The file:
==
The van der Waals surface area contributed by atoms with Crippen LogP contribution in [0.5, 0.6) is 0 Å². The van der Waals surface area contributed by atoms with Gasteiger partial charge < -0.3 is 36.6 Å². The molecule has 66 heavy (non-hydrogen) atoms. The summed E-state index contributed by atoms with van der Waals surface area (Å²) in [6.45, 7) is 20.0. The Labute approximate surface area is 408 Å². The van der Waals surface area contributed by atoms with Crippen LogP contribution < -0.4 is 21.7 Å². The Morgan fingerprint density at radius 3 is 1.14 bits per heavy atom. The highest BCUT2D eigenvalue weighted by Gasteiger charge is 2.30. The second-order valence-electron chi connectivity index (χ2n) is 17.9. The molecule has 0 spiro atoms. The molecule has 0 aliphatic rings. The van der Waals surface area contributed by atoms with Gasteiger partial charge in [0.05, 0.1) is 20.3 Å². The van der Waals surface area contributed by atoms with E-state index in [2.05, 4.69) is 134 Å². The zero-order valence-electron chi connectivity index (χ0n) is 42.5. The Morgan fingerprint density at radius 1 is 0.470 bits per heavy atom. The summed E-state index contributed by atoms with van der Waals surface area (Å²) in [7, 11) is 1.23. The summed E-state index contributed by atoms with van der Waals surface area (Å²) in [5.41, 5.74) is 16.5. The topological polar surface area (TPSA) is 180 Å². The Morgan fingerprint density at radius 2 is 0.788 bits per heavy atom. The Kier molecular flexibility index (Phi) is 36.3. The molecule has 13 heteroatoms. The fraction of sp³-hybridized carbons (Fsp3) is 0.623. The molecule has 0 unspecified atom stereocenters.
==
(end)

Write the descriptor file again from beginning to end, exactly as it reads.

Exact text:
The van der Waals surface area contributed by atoms with Crippen LogP contribution in [0.5, 0.6) is 0 Å². The van der Waals surface area contributed by atoms with Gasteiger partial charge < -0.3 is 36.6 Å². The molecule has 66 heavy (non-hydrogen) atoms. The summed E-state index contributed by atoms with van der Waals surface area (Å²) in [6.45, 7) is 20.0. The Labute approximate surface area is 408 Å². The van der Waals surface area contributed by atoms with Crippen LogP contribution < -0.4 is 21.7 Å². The Morgan fingerprint density at radius 3 is 1.14 bits per heavy atom. The highest BCUT2D eigenvalue weighted by Gasteiger charge is 2.30. The second-order valence-electron chi connectivity index (χ2n) is 17.9. The molecule has 0 spiro atoms. The molecule has 0 aliphatic rings. The van der Waals surface area contributed by atoms with Gasteiger partial charge in [0.05, 0.1) is 20.3 Å². The van der Waals surface area contributed by atoms with E-state index in [2.05, 4.69) is 134 Å². The zero-order valence-electron chi connectivity index (χ0n) is 42.5. The Morgan fingerprint density at radius 1 is 0.470 bits per heavy atom. The summed E-state index contributed by atoms with van der Waals surface area (Å²) in [7, 11) is 1.23. The summed E-state index contributed by atoms with van der Waals surface area (Å²) in [5.41, 5.74) is 16.5. The topological polar surface area (TPSA) is 180 Å². The Morgan fingerprint density at radius 2 is 0.788 bits per heavy atom. The Kier molecular flexibility index (Phi) is 36.3. The molecule has 13 heteroatoms. The fraction of sp³-hybridized carbons (Fsp3) is 0.623. The molecule has 0 unspecified atom stereocenters.